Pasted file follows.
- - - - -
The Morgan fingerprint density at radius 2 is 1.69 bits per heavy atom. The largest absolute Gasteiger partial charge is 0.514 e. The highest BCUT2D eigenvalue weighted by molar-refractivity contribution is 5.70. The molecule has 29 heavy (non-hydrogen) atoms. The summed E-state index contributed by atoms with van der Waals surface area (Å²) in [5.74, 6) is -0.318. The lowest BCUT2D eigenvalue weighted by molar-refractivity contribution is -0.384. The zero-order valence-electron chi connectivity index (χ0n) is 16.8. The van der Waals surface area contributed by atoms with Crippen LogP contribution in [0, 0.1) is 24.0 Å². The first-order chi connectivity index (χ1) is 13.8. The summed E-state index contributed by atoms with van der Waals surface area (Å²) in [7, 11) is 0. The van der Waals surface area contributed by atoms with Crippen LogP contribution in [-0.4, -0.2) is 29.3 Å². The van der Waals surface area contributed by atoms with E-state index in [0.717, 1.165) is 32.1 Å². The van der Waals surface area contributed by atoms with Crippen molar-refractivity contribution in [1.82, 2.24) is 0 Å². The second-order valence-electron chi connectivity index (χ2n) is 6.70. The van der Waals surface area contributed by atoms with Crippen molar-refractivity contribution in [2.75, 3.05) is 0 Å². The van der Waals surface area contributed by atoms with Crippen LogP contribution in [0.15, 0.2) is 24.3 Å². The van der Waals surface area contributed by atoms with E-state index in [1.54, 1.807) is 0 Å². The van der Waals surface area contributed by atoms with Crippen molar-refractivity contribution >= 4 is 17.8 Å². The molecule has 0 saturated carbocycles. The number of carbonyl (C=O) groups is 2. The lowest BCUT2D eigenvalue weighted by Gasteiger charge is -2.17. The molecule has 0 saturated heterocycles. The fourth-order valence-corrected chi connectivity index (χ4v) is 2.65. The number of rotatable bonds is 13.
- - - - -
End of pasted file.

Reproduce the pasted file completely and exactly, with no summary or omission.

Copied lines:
The Morgan fingerprint density at radius 2 is 1.69 bits per heavy atom. The largest absolute Gasteiger partial charge is 0.514 e. The highest BCUT2D eigenvalue weighted by molar-refractivity contribution is 5.70. The molecule has 29 heavy (non-hydrogen) atoms. The summed E-state index contributed by atoms with van der Waals surface area (Å²) in [5.74, 6) is -0.318. The lowest BCUT2D eigenvalue weighted by molar-refractivity contribution is -0.384. The zero-order valence-electron chi connectivity index (χ0n) is 16.8. The van der Waals surface area contributed by atoms with Crippen LogP contribution in [0, 0.1) is 24.0 Å². The first-order chi connectivity index (χ1) is 13.8. The summed E-state index contributed by atoms with van der Waals surface area (Å²) in [7, 11) is 0. The van der Waals surface area contributed by atoms with Crippen LogP contribution in [-0.4, -0.2) is 29.3 Å². The van der Waals surface area contributed by atoms with E-state index in [0.717, 1.165) is 32.1 Å². The van der Waals surface area contributed by atoms with Crippen molar-refractivity contribution in [1.82, 2.24) is 0 Å². The second-order valence-electron chi connectivity index (χ2n) is 6.70. The van der Waals surface area contributed by atoms with Crippen molar-refractivity contribution in [2.75, 3.05) is 0 Å². The van der Waals surface area contributed by atoms with Crippen LogP contribution in [0.15, 0.2) is 24.3 Å². The van der Waals surface area contributed by atoms with E-state index in [1.54, 1.807) is 0 Å². The van der Waals surface area contributed by atoms with Crippen molar-refractivity contribution >= 4 is 17.8 Å². The molecule has 0 saturated carbocycles. The number of carbonyl (C=O) groups is 2. The lowest BCUT2D eigenvalue weighted by Gasteiger charge is -2.17. The molecule has 0 saturated heterocycles. The fourth-order valence-corrected chi connectivity index (χ4v) is 2.65. The number of rotatable bonds is 13.